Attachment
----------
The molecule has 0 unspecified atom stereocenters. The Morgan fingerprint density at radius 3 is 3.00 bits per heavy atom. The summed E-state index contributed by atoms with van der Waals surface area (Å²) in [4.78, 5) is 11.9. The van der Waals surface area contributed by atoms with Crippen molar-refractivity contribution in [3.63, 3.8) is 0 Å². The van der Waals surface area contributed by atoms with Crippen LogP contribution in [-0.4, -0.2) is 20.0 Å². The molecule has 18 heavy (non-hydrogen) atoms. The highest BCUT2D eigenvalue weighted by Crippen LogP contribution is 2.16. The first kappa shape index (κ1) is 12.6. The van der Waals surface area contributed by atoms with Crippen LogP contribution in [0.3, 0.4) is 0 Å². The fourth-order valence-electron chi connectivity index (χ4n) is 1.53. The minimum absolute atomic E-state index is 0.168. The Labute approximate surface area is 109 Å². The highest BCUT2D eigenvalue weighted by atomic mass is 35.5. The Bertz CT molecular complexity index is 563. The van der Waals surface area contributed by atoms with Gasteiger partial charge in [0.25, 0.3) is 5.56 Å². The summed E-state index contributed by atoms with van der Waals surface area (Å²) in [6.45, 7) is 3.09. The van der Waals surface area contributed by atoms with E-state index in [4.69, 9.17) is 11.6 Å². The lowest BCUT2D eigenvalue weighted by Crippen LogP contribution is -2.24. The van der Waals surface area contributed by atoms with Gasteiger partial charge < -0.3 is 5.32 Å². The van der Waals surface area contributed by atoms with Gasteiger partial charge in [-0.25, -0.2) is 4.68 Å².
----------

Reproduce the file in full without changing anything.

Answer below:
The molecule has 0 unspecified atom stereocenters. The Morgan fingerprint density at radius 3 is 3.00 bits per heavy atom. The summed E-state index contributed by atoms with van der Waals surface area (Å²) in [4.78, 5) is 11.9. The van der Waals surface area contributed by atoms with Crippen molar-refractivity contribution in [3.63, 3.8) is 0 Å². The van der Waals surface area contributed by atoms with Crippen LogP contribution in [-0.4, -0.2) is 20.0 Å². The molecule has 18 heavy (non-hydrogen) atoms. The highest BCUT2D eigenvalue weighted by Crippen LogP contribution is 2.16. The first kappa shape index (κ1) is 12.6. The van der Waals surface area contributed by atoms with Crippen LogP contribution in [0.3, 0.4) is 0 Å². The fourth-order valence-electron chi connectivity index (χ4n) is 1.53. The minimum absolute atomic E-state index is 0.168. The Labute approximate surface area is 109 Å². The highest BCUT2D eigenvalue weighted by atomic mass is 35.5. The Bertz CT molecular complexity index is 563. The van der Waals surface area contributed by atoms with Gasteiger partial charge in [0.25, 0.3) is 5.56 Å². The summed E-state index contributed by atoms with van der Waals surface area (Å²) in [6.45, 7) is 3.09. The van der Waals surface area contributed by atoms with E-state index in [4.69, 9.17) is 11.6 Å². The lowest BCUT2D eigenvalue weighted by Crippen LogP contribution is -2.24. The van der Waals surface area contributed by atoms with Gasteiger partial charge < -0.3 is 5.32 Å². The van der Waals surface area contributed by atoms with Gasteiger partial charge in [-0.25, -0.2) is 4.68 Å².